Developing a digital intervention for cancer survivors: an evidence-, theory- and person-based approach

Katherine Bradbury, Mary Steele, Teresa Corbett, Adam William Alfred Geraghty, Adele Krusche, Elena Heber, Steph Easton, Tara Cheetham-Blake, Joanna Slodkowska-Barabasz , Andre Müller, Kirsten Smith, Laura Joanne Wilde, Liz Payne, Karmpaul Singh, Roger Bacon, Tamsin Burford, Kevin Summers, Lesley Turner, Alison Richardson, Eila Watson Claire Foster, Paul Little, Lucy Yardley

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    25 Citations (Scopus)
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    This paper illustrates a rigorous approach to developing digital interventions using an evidence-, theory- and person-based approach. Intervention planning included a rapid scoping review that identified cancer survivors’ needs, including barriers and facilitators to intervention success. Review evidence (N = 49 papers) informed the intervention’s Guiding Principles, theory-based behavioural analysis and logic model. The intervention was optimised based on feedback on a prototype intervention through interviews (N = 96) with cancer survivors and focus groups with NHS staff and cancer charity workers (N = 31). Interviews with cancer survivors highlighted barriers to engagement, such as concerns about physical activity worsening fatigue. Focus groups highlighted concerns about support appointment length and how to support distressed participants. Feedback informed intervention modifications, to maximise acceptability, feasibility and likelihood of behaviour change. Our systematic method for understanding user views enabled us to anticipate and address important barriers to engagement. This methodology may be useful to others developing digital interventions.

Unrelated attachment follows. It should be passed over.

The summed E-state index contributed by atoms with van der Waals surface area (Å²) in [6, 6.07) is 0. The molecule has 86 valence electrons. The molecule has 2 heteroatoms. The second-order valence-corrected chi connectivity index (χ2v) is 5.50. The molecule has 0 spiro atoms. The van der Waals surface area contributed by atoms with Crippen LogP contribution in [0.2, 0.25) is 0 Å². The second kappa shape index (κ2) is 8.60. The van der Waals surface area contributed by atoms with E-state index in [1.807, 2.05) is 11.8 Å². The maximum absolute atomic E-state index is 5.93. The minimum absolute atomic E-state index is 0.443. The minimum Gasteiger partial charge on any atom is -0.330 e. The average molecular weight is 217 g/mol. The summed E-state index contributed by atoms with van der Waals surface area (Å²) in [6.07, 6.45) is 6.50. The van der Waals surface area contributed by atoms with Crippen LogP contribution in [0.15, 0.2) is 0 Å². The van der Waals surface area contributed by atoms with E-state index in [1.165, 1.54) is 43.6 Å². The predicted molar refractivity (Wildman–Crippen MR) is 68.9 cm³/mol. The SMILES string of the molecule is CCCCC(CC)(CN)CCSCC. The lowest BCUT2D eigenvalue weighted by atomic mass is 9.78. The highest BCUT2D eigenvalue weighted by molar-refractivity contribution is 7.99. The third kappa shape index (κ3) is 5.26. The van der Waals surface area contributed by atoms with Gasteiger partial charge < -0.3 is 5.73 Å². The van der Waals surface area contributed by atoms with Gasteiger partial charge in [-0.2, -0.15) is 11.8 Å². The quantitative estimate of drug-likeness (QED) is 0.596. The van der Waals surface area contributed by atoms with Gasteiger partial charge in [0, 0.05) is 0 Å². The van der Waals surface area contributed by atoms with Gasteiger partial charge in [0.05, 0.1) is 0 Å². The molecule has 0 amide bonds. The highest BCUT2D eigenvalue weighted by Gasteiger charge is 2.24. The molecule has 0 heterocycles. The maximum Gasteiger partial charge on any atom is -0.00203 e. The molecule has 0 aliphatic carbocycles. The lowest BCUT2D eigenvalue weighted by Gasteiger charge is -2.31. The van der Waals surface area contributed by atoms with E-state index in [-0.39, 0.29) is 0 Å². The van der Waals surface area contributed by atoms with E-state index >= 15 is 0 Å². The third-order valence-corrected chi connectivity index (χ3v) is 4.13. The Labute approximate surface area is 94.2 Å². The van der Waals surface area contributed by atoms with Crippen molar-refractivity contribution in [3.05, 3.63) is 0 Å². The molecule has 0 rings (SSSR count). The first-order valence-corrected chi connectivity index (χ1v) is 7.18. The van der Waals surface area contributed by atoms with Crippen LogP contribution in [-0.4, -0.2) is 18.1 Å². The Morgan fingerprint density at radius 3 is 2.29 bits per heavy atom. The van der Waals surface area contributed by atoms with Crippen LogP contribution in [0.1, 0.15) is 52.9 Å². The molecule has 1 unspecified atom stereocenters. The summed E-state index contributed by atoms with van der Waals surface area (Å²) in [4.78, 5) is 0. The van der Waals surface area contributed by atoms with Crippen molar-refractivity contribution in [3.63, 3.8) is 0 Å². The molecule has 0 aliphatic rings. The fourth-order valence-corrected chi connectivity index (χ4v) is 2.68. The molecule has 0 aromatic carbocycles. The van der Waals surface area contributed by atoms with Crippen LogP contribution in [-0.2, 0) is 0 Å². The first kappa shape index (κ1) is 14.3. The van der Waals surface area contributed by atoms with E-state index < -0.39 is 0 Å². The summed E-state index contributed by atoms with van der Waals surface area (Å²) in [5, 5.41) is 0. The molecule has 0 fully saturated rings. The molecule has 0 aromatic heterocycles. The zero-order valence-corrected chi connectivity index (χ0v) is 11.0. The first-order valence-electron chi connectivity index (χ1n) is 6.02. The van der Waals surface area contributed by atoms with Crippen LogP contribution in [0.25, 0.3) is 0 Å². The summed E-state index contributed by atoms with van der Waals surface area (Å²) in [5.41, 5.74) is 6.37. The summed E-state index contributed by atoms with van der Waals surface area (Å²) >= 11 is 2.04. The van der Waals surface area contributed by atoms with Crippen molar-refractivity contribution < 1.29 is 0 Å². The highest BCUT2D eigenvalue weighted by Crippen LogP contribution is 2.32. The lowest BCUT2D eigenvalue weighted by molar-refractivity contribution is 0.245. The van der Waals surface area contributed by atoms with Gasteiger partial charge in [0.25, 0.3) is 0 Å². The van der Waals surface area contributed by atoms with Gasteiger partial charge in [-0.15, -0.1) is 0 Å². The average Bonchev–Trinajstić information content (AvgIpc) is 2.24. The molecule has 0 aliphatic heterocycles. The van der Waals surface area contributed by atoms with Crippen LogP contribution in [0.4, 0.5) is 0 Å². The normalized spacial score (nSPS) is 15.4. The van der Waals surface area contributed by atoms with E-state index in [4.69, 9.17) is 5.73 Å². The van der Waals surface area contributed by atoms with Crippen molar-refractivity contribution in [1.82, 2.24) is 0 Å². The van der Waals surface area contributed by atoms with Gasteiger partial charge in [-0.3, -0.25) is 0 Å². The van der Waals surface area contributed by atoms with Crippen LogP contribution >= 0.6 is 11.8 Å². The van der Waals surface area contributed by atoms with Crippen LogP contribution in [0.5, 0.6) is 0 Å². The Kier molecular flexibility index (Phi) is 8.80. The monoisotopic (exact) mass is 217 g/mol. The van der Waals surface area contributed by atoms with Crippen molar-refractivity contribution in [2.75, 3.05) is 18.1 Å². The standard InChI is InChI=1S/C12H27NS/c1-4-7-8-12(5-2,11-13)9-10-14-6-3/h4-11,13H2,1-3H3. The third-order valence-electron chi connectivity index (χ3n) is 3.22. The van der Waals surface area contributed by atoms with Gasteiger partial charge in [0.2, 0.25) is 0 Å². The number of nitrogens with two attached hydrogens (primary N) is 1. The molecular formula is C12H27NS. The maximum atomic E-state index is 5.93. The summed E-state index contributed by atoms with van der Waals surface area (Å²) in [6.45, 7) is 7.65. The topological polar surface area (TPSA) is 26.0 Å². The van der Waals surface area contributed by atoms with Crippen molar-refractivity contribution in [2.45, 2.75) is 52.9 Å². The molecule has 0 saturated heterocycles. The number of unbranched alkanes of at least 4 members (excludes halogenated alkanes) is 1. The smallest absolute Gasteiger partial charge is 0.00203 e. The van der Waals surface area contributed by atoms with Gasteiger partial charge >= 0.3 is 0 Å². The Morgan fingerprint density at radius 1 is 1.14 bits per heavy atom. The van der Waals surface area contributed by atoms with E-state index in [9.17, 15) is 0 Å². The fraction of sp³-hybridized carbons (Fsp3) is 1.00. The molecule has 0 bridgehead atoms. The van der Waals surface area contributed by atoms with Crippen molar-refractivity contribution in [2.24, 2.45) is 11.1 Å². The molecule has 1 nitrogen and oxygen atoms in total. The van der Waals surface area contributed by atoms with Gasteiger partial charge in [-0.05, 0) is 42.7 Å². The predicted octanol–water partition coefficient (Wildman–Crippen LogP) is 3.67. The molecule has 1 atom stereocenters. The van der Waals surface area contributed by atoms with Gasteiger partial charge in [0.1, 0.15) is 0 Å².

Original languageEnglish
    Article number85
    Number of pages13
    Journalnpj Digital Medicine
    Publication statusPublished - 2 Sept 2019

    Bibliographical note

    Open Access This article is licensed under a Creative Commons Attribution 4.0 International License, which permits use, sharing, adaptation, distribution and reproduction in any medium or format, as long as you give appropriate credit to the original author(s) and the source, provide a link to the Creative Commons license, and indicate if changes were made. The images or other third party material in this article are included in the article’s Creative Commons license, unless indicated otherwise in a credit line to the material. If material is not included in the article’s Creative Commons license and your intended use is not permitted by statutory regulation or exceeds the permitted use, you will need to obtain permission directly from the copyright holder. To view a copy of this license, visit


    • Human behaviour
    • Quality of life


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